There were court cases in the 19th and 20th centuries in the U.S. (some going all the way to the Supreme Court) requiring Lucy Stoners to register to vote; file for citizenship; co-sign a loan; get a driver’s license, passport, library card, insurance policy, telephone or store account, or copyright; receive paychecks; register at a hotel; sign checks; register in the Census; and have bank accounts as Mrs. Husband’s Full Name. Authorities didn’t respect or recognise that their legal names were not the same as their husbands’ names. The judges’ rulings were typically sexist and dismissive, as though a woman keeping her birth surname were so disrespectful and somehow disrupting the natural order of society. In the U.S., a woman’s right to use her own name to do all these basic things wasn’t guaranteed across the land till 9 October 1972.
The Lucy Stone League was founded in 1921, and quite active. Their motto was “A wife should no more take her husband’s name than he should hers. My name is my identity and must not be lost.” (Teddy Roosevelt also had a great line about how he felt a woman shouldn’t have to take her husband’s name.) They were involved in many of the abovementioned court battles, though by the early Thirties it was inactive. In 1950, it restarted, and naturally was hugely active during the tumultuous decades to follow. It had largely become inactive again by the early 1990s, but got new life in 1997.
You should make it realistic by having outsiders around your Lucy Stoners (if they’re in the English-speaking world) reacting to their surname choices. Some of my Lucy Stoners will frequently say it’s normal in their home country, or they thought all modern women kept their names, and can’t understand why it’s such a big deal. Or the outsiders could trot out the usual insulting caveats about how Lucy Stoners must not really love their husbands, think they’re superior to men, are bad cooks and mothers, are ugly, and are confusing their kids.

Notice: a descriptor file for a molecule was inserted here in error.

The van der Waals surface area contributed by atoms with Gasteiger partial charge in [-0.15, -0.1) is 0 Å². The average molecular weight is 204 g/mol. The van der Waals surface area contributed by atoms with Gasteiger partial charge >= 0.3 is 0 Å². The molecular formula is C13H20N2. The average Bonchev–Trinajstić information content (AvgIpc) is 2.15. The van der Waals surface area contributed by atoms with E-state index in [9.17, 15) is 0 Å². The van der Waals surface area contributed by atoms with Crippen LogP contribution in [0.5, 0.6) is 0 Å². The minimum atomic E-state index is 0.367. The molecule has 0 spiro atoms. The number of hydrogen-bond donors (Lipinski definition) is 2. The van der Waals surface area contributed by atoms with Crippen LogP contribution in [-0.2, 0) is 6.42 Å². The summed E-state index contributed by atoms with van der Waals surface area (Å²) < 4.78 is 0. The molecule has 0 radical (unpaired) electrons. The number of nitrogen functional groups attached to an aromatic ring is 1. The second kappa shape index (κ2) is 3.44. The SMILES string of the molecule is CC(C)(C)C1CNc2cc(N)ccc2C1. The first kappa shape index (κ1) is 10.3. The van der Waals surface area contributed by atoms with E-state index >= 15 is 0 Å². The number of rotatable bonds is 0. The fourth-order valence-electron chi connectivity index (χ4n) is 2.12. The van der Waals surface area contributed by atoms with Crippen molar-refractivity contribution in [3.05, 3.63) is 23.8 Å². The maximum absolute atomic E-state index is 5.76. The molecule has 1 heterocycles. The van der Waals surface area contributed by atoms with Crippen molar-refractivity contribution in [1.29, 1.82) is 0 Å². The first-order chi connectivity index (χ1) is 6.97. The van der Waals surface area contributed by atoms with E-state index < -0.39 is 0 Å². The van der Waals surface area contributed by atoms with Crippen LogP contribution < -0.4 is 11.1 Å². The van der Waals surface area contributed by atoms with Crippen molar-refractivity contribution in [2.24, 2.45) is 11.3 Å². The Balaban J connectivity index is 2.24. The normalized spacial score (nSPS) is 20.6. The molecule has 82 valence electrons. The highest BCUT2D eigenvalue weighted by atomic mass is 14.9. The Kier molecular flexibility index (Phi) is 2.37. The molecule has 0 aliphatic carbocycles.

Naming children really isn’t the big deal many people think it is. They simply get the surname of one parent or the other, or hyphenate, or the parents alternate their surnames. My characters Cinnimin and Levon alternated their surnames on their eventual ten kids, starting with Cinni’s name. And my Laurel-Esterházy family gave the boys their mother’s surname and the girls their father’s surname. Some modern couples also both hyphenate their names, create a portmanteau name (e.g., Lehrer+Silver=Lehrver), or use a new name entirely.
Before the title Ms. was created, Mrs. was the proper, respectful title for an adult married woman, even if she’d kept her name. Lucy Stone herself started going by Mrs. after she married Henry Blackwell (brother of Dr. Elizabeth Blackwell). France and Germany have repurposed their two existing titles instead of creating a third, so now all adult women are Frau/Madame, and all young girls are Fräulein/Mademoiselle.
Please don’t be too historically accurate with your characters who do change their names! It makes me so sad to see old newspaper stories and group photo identifications which passively identify women and write them out of existence as Mrs. Husband’s Full Name. Just because that was considered correct at one time doesn’t mean you have to perpetuate it in a historical written in the modern era.